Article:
The Atlantic

How Populism Took Root in France

It’s not about the rise of the far right. It’s about the collapse of both left and right.
Source: Gonzalo Fuentes / Reuters

The idea that politicians operate on a spectrum, with the right on one end and the left on the other, originated with the French Revolution, when royalists sat on the right side of the National Assembly and revolutionaries on the left. So it’s only fitting that, 228 years later, France is at the forefront of a phenomenon on display in many democracies at the moment: the crumbling of left-right politics.

Of the four leading candidates in France’s presidential election, the first round of which takes place on Sunday, only one hails from a traditionally dominant left- or

You're reading a preview, sign up to read more.

More from The Atlantic

The Atlantic3 min readScience
The Y Chromosome's Still-Uncharted Regions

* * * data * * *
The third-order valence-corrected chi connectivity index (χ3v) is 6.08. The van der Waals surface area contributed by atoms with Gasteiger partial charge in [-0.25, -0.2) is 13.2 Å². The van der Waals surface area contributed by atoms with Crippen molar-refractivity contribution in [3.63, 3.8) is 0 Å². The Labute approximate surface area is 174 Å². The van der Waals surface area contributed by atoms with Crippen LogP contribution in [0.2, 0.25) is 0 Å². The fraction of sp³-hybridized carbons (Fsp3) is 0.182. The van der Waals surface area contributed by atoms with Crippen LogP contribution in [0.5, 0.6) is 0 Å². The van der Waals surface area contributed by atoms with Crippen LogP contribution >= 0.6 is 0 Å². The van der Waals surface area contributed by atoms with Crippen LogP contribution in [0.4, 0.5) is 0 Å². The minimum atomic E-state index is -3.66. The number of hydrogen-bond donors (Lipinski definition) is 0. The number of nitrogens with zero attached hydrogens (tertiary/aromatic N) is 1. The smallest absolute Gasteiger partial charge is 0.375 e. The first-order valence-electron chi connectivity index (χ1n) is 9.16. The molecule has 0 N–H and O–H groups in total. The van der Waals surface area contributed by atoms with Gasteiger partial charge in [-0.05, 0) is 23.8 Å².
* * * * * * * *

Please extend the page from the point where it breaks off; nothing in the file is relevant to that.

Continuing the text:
Fifteen years ago this April, scientists announced that the human genome sequence was complete. I regret to inform you this is not true.   If you have been misled, it is because many scientists themselves have long ignored the last unassembled region
The Atlantic6 min readScience
Why Are There Suddenly So Many Nor'Easters?
Wednesday is the first full day of spring in the Northern Hemisphere, but you wouldn’t know it on the U.S. East Coast. A huge, ponderous snowstorm is lurching its way up the Atlantic seaboard, dumping snow from D.C. to Boston. More than two inches pe
The Atlantic3 min read
Steven Soderbergh's Unsane Is a Paranoid Nightmare
Shot entirely on an iPhone, the film sees a woman, played by Claire Foy, committed to a mental hospital against her will.